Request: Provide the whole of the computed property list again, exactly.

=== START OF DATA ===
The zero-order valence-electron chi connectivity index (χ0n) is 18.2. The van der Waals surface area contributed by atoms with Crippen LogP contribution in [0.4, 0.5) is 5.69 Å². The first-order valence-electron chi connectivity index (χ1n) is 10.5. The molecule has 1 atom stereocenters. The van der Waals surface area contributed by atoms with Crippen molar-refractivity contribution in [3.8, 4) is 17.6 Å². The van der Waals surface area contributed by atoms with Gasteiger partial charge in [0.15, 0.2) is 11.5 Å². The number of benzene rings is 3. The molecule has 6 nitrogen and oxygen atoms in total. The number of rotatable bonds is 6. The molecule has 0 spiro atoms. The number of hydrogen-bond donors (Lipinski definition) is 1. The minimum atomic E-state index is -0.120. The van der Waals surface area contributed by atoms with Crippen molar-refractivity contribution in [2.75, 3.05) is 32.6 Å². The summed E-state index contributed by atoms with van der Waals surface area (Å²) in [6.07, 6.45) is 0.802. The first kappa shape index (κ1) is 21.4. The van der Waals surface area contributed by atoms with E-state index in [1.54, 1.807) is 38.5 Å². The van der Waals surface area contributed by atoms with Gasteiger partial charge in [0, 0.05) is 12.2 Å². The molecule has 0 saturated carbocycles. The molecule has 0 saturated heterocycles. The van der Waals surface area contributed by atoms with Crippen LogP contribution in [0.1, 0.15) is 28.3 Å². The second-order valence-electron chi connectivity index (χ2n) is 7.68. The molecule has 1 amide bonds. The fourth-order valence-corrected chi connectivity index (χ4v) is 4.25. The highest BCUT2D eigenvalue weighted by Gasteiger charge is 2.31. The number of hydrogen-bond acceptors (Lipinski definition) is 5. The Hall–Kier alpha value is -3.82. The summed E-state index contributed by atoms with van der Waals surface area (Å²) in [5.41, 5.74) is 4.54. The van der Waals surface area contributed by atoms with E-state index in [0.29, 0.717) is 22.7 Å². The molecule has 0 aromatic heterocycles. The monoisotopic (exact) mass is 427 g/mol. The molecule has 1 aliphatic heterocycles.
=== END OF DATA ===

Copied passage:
The zero-order valence-electron chi connectivity index (χ0n) is 18.2. The van der Waals surface area contributed by atoms with Crippen LogP contribution in [0.4, 0.5) is 5.69 Å². The first-order valence-electron chi connectivity index (χ1n) is 10.5. The molecule has 1 atom stereocenters. The van der Waals surface area contributed by atoms with Crippen molar-refractivity contribution in [3.8, 4) is 17.6 Å². The van der Waals surface area contributed by atoms with Gasteiger partial charge in [0.15, 0.2) is 11.5 Å². The number of benzene rings is 3. The molecule has 6 nitrogen and oxygen atoms in total. The number of rotatable bonds is 6. The molecule has 0 spiro atoms. The number of hydrogen-bond donors (Lipinski definition) is 1. The minimum atomic E-state index is -0.120. The van der Waals surface area contributed by atoms with Crippen molar-refractivity contribution in [2.75, 3.05) is 32.6 Å². The summed E-state index contributed by atoms with van der Waals surface area (Å²) in [6.07, 6.45) is 0.802. The first kappa shape index (κ1) is 21.4. The van der Waals surface area contributed by atoms with E-state index in [1.54, 1.807) is 38.5 Å². The van der Waals surface area contributed by atoms with Gasteiger partial charge in [0, 0.05) is 12.2 Å². The molecule has 0 saturated carbocycles. The molecule has 0 saturated heterocycles. The van der Waals surface area contributed by atoms with Crippen LogP contribution in [0.1, 0.15) is 28.3 Å². The second-order valence-electron chi connectivity index (χ2n) is 7.68. The molecule has 1 amide bonds. The fourth-order valence-corrected chi connectivity index (χ4v) is 4.25. The highest BCUT2D eigenvalue weighted by Gasteiger charge is 2.31. The number of hydrogen-bond acceptors (Lipinski definition) is 5. The Hall–Kier alpha value is -3.82. The summed E-state index contributed by atoms with van der Waals surface area (Å²) in [5.41, 5.74) is 4.54. The van der Waals surface area contributed by atoms with E-state index in [0.29, 0.717) is 22.7 Å². The molecule has 0 aromatic heterocycles. The monoisotopic (exact) mass is 427 g/mol. The molecule has 1 aliphatic heterocycles.